However, Creative Tourism New Zealand did create a significant legacy in terms of the experience developed and the demonstration effect that it had on other projects around the world. For example Elena Paschinger, one of the volunteers who worked for CTNZ went on to found Creative Tourism Austria (see below), and the UNESCO creative tourism initiative led by Santa Fe also owed a big debt to the pioneering work of Crispin Raymond (see below and Wurzburger et al., 2009).

Creative Tourism Barcelona (CTB) was founded in 2005 on the initiative of FUSIC, a cultural foundation based in the Catalan capital. As Couret (2012) explains, in contrast to CTNZ, the Barcelona programme did obtain some public sector funding in the early years, basically by promoting Catalan culture and language. However, the programme has continued basically as a private sector initiative, and now works actively as a kind of creative tourism broker, providing creative experiences and contacts for people visiting Barcelona.

Coming from the voluntary sector, FUSIC managed to fill an important gap, as Couret (2012: 132) explains:

there is no public organization or private company that could provide creative tourists with personalized information or services such as - in the case of a youth choir for instance - a venue adapted to their artistic needs and their budget.

The work of CTB has also spurred more commercial providers to adapt their offer by adding creative elements to their projects. Thus again, the presence of a creative tourism platform seems to have a more general effect across the tourism sector as a whole.

The international Creative Tourism Network[1] was founded by CTB in 2010 with partners from Paris and Rome with support from the European Commission through the Culture Programme. This was launched at an international conference in Barcelona in 2010, which also spawned a range of papers on creative tourism (Richards and Marques, 2012). This conference was later followed up with a second conference in Paris in 2012 (see below), and since the launch more than 25 destinations and organisations have joined the CTN.

Creative Tourism Austria[2] was founded by Elena Paschinger and Hermann Paschinger and has a more commercial orientation, bringing together hotels with creative offerings and many other private sector service providers. Elena also writes an interesting blog covering creative tourism experiences around the world[3].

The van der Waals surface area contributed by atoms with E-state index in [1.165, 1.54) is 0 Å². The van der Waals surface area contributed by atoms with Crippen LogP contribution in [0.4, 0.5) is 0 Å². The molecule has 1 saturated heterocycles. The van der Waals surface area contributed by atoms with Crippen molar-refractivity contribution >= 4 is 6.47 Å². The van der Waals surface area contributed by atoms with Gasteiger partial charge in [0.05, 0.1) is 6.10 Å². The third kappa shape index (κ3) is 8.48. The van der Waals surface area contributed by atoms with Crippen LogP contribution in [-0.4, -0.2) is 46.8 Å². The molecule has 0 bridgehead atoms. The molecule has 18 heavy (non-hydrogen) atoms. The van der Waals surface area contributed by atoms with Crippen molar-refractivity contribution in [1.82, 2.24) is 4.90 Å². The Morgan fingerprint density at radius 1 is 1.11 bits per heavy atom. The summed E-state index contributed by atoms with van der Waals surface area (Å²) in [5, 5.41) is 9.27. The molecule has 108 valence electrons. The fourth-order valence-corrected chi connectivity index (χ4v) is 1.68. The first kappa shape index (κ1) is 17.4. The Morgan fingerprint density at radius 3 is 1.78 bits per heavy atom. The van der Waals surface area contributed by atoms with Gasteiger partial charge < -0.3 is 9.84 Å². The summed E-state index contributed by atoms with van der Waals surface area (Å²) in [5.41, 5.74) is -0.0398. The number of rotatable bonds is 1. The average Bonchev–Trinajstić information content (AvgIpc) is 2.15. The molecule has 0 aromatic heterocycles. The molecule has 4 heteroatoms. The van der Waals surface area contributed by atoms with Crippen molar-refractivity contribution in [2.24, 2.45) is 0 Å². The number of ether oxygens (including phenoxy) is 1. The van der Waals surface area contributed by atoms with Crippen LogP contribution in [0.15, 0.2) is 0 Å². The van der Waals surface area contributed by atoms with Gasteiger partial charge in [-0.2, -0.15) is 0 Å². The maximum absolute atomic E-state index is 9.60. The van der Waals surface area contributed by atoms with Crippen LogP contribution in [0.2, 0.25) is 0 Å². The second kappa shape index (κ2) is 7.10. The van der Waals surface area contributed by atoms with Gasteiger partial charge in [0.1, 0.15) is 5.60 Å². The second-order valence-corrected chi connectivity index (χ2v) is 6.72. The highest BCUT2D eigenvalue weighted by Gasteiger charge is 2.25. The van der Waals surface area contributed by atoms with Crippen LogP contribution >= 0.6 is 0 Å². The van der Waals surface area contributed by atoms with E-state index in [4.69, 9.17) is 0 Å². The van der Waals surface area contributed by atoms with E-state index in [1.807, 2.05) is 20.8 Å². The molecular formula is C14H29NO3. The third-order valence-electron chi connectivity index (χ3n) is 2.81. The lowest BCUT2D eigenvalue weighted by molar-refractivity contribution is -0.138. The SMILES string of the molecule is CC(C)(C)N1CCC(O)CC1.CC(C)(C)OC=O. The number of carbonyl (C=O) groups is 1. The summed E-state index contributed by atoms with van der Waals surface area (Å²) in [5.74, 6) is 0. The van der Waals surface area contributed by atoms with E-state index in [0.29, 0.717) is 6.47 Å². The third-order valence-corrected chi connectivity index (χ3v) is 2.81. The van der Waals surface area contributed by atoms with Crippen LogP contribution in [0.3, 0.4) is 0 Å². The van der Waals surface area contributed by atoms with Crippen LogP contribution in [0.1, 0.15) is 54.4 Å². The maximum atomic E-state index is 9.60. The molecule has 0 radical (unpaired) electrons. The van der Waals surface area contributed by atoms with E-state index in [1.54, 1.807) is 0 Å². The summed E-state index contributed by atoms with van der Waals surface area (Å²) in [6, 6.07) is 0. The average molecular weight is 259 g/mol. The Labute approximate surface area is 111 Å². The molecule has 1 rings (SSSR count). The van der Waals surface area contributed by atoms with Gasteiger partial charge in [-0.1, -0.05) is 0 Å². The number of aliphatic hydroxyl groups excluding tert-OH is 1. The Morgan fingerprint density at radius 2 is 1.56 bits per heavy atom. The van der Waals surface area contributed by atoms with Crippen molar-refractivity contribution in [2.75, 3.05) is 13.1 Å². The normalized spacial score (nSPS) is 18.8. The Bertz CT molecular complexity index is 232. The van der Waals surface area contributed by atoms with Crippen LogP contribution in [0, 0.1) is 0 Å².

Creative Iceland is a more recent example of a private sector initiative, again acting as a creative experience broker between those providing creative activities and tourists[4]. There is a wide range of experiences on offer, drawing for example on Iceland’s storytelling legacy (elves and hidden people, folklore and wonders) as well as more contemporary creativity (graphic design, fashion, culinary arts).

Creative Tourist is a listings service run by Creative Tourist Ltd., a communications agency that works on cultural tourism projects across the UK. According to the website:

creativetourist.com is the UK’s only dedicated art and travel site. It began life in Manchester and is expanding across the North; it uncovers the best art and cultural events, and publishes insider guides to some of the UK’s most creative destinations.

Alongside these more structured programmes, many small-scale creative tourism offerings have sprung up, taking advantage of the possibilities for peer-to-peer tourism marketing. For example, Pon le cara al turismo[5] is an initiative of young creatives in Galicia, Spain, who act as guides to the creative assets of the region.

Public sector led

The development of private sector led creative tourism programmes also inspired the public sector to become more actively involved in a number of destinations.

One of the first major public programmes was Creative Paris, launched at the second CTN conference held in the city in 2012. The Association for the Development of Creativity, Studies and Projects (ADCEP), offered a suite of courses and creative experiences through the portal creativeparis.info, which listed over 400 arts centres and more than 1,000 courses in areas such as photography, multimedia, digital arts, fashion, design, jewellery, culinary arts and gastronomy and literature. The site receives about 10,000 unique visitors per month, 30% of whom are international.

These workshops are open to amateur artists as well as the general public, and they respond to the recent explosion in individual creative expression, particularly stimulated by digital technology. They also reflect the trend towards “collaborative consumption”, such as eating with the locals and home exchange. Such peer-to-peer programmes are now being actively supported by the public sector as a way of attracting ‘temporary citizens’ from around the world.

In order to support the development of creative tourism in Paris, a series of ‘Welcome City Labs’ has been established to stimulate co-creation between tourists and residents. Participants include Cookening[6], which offers “a unique moment combining authentic cuisine and great people at a unique place”, by bringing individual diners together with hosts in the city who will share a meal with them. Cookening aims to develop “cultural exchange through cooking”, with tourists receiving an ‘authentic’ gastronomic experience created by locals. The Creative Paris programme was extended to the whole country in 2014 through the Creative France initiative[7].